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Stroud Valleys Family Practice Good

Reports


Review carried out on 13 December 2019

During an annual regulatory review

We reviewed the information available to us about Stroud Valleys Family Practice on 13 December 2019. We did not find evidence of significant changes to the quality of service being provided since the last inspection. As a result, we decided not to inspect the surgery at this time. We will continue to monitor this information about this service throughout the year and may inspect the surgery when we see evidence of potential changes.

Inspection carried out on 22 September 2016

During a routine inspection

Letter from the Chief Inspector of General Practice

In February 2016, a comprehensive inspection of Stroud Valleys Family Practice was conducted. The practice was rated as requires improvement for safe and good for effective, caring, responsive and well led. Overall the practice was rated as good.

We found that the practice required improvement for the provision of safe services because improvements were needed in the way the practice assessed, managed and mitigated the risk associated with the spread of infections.

Stroud Valleys Family Practice sent us an action plan which set out the changes they would make to improve in these areas.

We carried out an announced desk top inspection of Stroud Valleys Family Practice on 22 September 2016 to ensure the practice had made these changes and that the service was meeting regulations. At this inspection we rated the practice as good for providing safe services. The overall rating for the practice remains good. For this reason we have only rated the location for the key question to which this related. This report should be read in conjunction with the full inspection report published on 11 April 2016.

Our key findings were:

  • The practice had processes in place to prevent, detect and control the spread of infections, including those that are health care associated.
  • Recommended training had been undertaken by practice staff.
  • Procedures were in place for ensuring patients were aware of the chaperone policy.



Professor Steve Field (CBE FRCP FFPH FRCGP) 

Chief Inspector of General Practice

Inspection carried out on 4 February 2016

During a routine inspection

Letter from the Chief Inspector of General Practice

We carried out an announced comprehensive inspection at Stroud Valleys Family Practice on 4 February 2016. Overall the practice is rated as good.

Our key findings across all the areas we inspected were as follows:

  • There was an open and transparent approach to safety and an effective system in place for reporting and recording significant events which demonstrated a culture of continuous learning for all staff.
  • Risks to patients were assessed and well managed, with the exception of those relating to infection control.
  • Staff assessed patients’ needs and delivered care in line with current evidence based guidance. Staff had the skills, knowledge and experience to deliver effective care and treatment.
  • Feedback from patients about their care was consistently and strongly positive.
  • Patients said they were treated with compassion, dignity and respect and they were involved in their care and decisions about their treatment.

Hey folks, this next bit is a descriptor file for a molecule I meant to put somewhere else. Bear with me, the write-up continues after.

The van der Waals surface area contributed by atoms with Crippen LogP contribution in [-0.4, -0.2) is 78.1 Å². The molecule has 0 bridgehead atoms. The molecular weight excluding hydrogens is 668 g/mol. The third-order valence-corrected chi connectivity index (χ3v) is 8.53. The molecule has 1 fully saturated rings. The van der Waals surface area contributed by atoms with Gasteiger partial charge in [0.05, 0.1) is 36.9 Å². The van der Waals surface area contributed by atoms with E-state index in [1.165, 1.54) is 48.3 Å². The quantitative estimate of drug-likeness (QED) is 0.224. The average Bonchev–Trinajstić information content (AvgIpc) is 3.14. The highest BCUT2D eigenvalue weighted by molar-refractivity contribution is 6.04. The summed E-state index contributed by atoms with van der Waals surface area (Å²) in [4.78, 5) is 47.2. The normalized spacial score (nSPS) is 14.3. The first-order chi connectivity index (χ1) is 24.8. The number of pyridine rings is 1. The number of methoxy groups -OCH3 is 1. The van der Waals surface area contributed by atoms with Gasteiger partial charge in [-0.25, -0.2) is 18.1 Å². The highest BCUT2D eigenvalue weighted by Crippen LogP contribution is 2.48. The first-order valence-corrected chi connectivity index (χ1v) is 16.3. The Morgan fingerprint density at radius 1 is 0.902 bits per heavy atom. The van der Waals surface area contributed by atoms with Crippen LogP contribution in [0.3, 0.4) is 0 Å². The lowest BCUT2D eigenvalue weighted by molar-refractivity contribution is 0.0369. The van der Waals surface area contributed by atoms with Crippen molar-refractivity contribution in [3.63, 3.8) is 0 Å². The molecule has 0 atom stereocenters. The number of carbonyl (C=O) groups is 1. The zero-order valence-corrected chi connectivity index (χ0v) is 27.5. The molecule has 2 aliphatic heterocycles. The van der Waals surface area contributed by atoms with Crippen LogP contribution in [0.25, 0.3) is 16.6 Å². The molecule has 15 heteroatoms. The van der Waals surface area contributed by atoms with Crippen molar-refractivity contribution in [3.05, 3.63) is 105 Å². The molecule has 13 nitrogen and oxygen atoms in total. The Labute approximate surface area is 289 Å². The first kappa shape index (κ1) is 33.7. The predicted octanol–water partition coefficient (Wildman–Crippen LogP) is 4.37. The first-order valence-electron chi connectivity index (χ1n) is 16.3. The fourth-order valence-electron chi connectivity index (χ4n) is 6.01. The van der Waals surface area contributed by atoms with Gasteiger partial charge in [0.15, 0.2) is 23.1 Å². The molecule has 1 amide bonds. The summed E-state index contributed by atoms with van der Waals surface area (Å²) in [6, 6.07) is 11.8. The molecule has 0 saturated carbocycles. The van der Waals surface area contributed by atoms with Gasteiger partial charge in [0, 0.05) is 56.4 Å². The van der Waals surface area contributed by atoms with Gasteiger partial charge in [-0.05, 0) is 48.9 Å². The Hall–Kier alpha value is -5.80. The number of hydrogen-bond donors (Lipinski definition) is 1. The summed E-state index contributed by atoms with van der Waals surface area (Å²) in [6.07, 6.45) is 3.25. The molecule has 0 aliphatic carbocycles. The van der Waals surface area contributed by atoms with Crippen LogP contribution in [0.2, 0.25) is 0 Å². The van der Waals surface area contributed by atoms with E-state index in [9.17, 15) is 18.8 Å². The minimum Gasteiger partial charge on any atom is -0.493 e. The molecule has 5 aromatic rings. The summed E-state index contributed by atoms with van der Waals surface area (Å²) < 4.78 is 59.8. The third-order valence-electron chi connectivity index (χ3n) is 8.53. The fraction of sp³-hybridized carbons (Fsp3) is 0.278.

• Information about services and how to complain was available and easy to understand.
  • Patients said they found it easy to make an appointment with a named GP and that there was continuity of care, with urgent appointments available the same day.
  • The practice had good facilities and was well equipped to treat patients and meet their needs.
  • There was a clear leadership structure and staff felt supported by management. The practice proactively sought feedback from staff and patients, which it acted on.
  • The provider was aware of and complied with the requirements of the Duty of Candour.

We saw areas of outstanding practice:

  • The practice had initiated an end of life project. An information session was organised for the local area and included patients of other GPs. The practice worked with the local palliative care consultant and hospice to ensure that patients and relatives had understanding and choice regarding their care and treatment.
  • When a local practice closed, the partners were sensitive and caring in meeting the needs of 550 additional patients who registered with them over a six week period. These patients were transferring from an alternative therapy practice and the practice recognised the potential anxieties that patients could have. To address this practice employed a GP locum to ensure that all new patients received an extended appointment. This allowed for a full review to ensure levels of care were optimised. The practice has continued to provide additional GP staffing in order to continue to deliver high quality patient focussed care.

The areas where the provider must make improvements are:

  • Assessing the risk of, and preventing, detecting, monitoring and controlling the spread of infections, including those that are health care associated.

The areas where the provider should make improvements are:

  • Ensure staff have received mental capacity training within the practice.
  • Review procedures for ensuring patients are aware of the chaperone policy.

Professor Steve Field (CBE FRCP FFPH FRCGP) 

Chief Inspector of General Practice